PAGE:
JUNE
2002

 

By
Tom Turpin
 
Professor of
Entomology
Purdue University

 

Download the audio files or subscribe to our podcast.

 

Check out these books by Tom Turpin:

Flies in the face of fashion

What's Buggin You Now?

 

 

 

6-13-02

Download the audio of On Six Legs: MP3, WMV.

Carpenter Bees Good at Drilling Holes in Our Wood


A carpenter is a person who builds things from wood. Some people are carpenters by occupation. A few people even have the last name of carpenter--no doubt a testimony to some ancient relative who was good at working with wood.

Some insects are known for their work with wood, and, like humans, have carpenter in their names: carpenter bees, for example. These bees get their name not because they build things from wood but because they build their nests in wood.

Carpenter bees generally fall into two groups: small carpenter bees and large carpenter bees. In addition to their size, the habits of the two groups also differ. The small carpenter bees are dark-bluish in color and make their nests by excavating the pith from stems of bushes. Then, they nest in the tunnels produced.

The large carpenter bees resemble bumble bees. Both types of bees are about the same size with the basic yellow and black colors. There are differences, however, between these bees.

Bumble bees live in colonies with a queen and many workers. Carpenter bees have a solitary life, one bee per nest. Bumble bees will sting when they or their nest is threatened--a behavior many unlucky humans have discovered over the years. On the other hand, carpenter bees seldom sting, even in defense of themselves or their nest.

Bumble bees and carpenter bees do look slightly different. Bumble bees are fuzzier than carpenter bees. The abdomen of the carpenter bee is almost bare. Also, the large carpenter bee has a white spot on the front of the head. So, when you are face to face with a carpenter bee, you can identify it by the white spot.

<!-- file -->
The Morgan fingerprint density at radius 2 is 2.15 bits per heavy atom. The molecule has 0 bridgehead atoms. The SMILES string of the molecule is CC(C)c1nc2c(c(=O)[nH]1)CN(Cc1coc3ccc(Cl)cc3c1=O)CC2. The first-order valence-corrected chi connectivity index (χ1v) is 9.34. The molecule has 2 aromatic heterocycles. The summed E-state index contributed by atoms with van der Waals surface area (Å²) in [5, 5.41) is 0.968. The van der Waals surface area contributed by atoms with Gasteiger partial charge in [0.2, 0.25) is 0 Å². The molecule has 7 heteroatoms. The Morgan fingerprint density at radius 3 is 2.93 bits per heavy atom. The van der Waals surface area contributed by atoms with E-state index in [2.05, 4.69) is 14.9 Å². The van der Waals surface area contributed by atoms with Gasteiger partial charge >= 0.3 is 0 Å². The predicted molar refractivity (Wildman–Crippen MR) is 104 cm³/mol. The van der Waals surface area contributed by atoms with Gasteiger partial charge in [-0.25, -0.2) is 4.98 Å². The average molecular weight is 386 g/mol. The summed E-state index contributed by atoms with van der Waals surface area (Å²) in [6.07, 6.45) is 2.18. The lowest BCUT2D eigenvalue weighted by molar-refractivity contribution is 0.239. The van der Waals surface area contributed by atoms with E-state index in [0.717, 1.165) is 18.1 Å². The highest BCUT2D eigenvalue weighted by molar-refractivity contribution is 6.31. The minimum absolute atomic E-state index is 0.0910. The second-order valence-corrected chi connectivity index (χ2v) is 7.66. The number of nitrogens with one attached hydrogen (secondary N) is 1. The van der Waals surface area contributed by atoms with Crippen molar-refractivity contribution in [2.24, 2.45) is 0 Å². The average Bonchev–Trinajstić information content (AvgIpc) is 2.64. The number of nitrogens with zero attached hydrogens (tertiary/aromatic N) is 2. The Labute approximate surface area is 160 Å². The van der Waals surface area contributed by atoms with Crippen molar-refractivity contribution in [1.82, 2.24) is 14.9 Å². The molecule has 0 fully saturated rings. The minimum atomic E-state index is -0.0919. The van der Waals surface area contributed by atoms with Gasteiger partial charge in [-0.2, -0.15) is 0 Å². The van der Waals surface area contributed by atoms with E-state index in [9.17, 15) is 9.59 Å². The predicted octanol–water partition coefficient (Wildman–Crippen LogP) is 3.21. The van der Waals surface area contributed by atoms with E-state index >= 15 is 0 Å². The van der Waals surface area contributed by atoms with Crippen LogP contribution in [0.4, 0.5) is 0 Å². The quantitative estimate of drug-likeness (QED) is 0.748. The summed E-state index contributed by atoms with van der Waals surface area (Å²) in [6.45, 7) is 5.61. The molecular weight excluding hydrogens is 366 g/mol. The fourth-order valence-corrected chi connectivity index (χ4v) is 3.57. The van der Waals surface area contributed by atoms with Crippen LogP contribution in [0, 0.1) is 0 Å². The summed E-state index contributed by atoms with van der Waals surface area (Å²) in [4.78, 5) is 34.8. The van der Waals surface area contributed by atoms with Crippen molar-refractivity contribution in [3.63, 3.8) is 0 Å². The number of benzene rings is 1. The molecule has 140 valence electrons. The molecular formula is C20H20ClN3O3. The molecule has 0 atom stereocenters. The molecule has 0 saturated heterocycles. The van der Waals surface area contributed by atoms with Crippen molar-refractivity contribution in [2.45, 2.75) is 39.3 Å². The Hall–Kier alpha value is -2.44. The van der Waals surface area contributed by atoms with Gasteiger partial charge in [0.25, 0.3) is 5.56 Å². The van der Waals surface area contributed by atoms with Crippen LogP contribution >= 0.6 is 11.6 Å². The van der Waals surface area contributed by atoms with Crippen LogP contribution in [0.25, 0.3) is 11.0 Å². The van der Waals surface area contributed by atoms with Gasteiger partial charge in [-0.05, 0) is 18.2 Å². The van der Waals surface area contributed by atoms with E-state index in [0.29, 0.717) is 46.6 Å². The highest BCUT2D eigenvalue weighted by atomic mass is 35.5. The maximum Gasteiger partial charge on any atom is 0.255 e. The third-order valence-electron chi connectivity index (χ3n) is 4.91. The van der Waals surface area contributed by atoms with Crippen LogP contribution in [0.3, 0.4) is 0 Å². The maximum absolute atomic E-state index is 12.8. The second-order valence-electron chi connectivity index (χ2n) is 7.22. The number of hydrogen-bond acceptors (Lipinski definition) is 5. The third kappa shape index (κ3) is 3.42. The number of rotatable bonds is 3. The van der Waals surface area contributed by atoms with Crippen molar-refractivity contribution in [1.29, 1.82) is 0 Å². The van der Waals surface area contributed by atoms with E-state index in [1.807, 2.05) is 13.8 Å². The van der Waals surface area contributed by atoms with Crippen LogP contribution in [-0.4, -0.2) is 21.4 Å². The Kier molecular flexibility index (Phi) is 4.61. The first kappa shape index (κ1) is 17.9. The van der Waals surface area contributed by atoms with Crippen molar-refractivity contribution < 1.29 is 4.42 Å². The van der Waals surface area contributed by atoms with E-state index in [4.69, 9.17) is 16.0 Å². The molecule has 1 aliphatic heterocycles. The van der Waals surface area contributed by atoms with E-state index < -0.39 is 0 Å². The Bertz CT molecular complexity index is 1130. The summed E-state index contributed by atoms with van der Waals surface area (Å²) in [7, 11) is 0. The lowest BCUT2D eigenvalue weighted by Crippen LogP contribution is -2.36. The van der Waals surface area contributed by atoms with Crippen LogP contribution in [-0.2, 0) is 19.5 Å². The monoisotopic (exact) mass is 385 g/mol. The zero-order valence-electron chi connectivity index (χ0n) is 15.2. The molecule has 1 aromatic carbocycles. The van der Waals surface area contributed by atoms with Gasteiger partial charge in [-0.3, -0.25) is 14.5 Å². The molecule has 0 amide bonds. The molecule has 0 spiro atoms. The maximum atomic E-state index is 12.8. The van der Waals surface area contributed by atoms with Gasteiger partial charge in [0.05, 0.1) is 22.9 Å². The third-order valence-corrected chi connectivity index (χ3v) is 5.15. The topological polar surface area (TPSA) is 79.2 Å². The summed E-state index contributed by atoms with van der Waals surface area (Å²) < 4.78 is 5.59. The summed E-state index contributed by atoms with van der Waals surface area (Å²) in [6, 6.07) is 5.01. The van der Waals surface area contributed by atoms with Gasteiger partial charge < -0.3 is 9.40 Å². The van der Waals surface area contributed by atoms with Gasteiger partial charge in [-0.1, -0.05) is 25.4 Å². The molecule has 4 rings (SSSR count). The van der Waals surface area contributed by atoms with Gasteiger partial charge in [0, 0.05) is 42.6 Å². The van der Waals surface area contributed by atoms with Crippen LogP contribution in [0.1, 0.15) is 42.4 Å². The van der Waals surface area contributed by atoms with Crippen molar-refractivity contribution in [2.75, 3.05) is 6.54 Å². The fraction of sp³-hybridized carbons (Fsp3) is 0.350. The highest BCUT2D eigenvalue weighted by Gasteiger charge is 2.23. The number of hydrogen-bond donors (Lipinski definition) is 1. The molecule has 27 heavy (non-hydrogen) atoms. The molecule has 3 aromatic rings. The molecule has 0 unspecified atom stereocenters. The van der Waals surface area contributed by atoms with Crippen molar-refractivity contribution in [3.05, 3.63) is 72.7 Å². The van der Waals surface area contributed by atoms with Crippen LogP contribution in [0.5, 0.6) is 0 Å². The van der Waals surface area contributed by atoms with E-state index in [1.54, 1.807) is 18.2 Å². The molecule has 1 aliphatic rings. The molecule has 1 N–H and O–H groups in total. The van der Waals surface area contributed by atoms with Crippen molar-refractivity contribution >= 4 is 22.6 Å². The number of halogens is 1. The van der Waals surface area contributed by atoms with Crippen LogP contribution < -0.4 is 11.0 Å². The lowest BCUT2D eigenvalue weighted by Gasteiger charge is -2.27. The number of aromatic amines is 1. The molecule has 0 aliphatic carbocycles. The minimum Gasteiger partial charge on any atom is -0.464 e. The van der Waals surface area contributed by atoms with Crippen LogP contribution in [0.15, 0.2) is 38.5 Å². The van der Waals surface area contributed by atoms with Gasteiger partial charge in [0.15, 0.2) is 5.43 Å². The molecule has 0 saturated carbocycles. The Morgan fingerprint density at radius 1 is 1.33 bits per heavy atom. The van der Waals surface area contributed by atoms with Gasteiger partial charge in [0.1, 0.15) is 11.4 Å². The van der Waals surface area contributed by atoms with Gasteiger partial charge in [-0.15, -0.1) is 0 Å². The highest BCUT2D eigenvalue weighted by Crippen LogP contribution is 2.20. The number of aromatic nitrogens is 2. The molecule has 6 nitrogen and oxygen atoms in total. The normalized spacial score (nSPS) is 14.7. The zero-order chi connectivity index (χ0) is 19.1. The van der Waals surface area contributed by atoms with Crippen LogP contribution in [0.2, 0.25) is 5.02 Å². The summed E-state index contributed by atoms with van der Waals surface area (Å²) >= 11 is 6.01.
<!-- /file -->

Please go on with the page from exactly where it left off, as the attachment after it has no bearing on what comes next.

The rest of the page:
Carpenter bees zoom around their nesting area in short, rapid flights. They frequently stop and hover in the air, turning around as if surveying the landscape. Or, as some folks think, looking for someone to sting! But it is all bluff; the males can't sting and the females seldom do.

Most of us encounter carpenter bees when they go about their business of making a nest in wood. Frequently, that wood is part of the structure of our house, barn, shed or fence. Most of us are unhappy about the prospect of sharing our wood and immediately try to discourage those brazen bees.

So what is going on anyway? The carpenter bee chooses a site that will provide enough space for its home. That generally means a board at least 1 inch wide by 4 inches deep. It then drills a vertical hole about the size of a standard lead pencil in the wood. Once inside the wood an inch or so, it turns at a right angle to chew out a nest chamber.

The nest chamber can be up to 6 inches long. At the end of the chamber, the bee will store pollen and lay an egg. The cell is then separated from the next cell with a plug of chewed wood. This continues until the chamber is filled with provisioned cells with eggs. The eggs hatch, and the larvae feed until they pupate.

Sometimes, the carpenter bee will produce cells both left and right of the entrance hole. All of this results in chewing of wood. Sometimes the sawdust piles up below the entrance hole. And sometimes humans can actually hear the bees chewing the wood. This all adds up to concern about the damage that the bees are doing. Generally, the potential for damage is minimal, but most people try to get rid of the insect carpenters anyway.

What is the best approach to eliminating carpenter bees? Spray a little insecticide in the entrance, and use wood filler to close the hole. Oh, by the way, if you have redwood around, it will be the favorite of the carpenter bees. There is just something about chewing in redwood that makes these bees happy. But, then, what carpenter wouldn't enjoy working with redwood if given the chance?

 

 

Writer: Tom Turpin
Editor: Olivia Maddox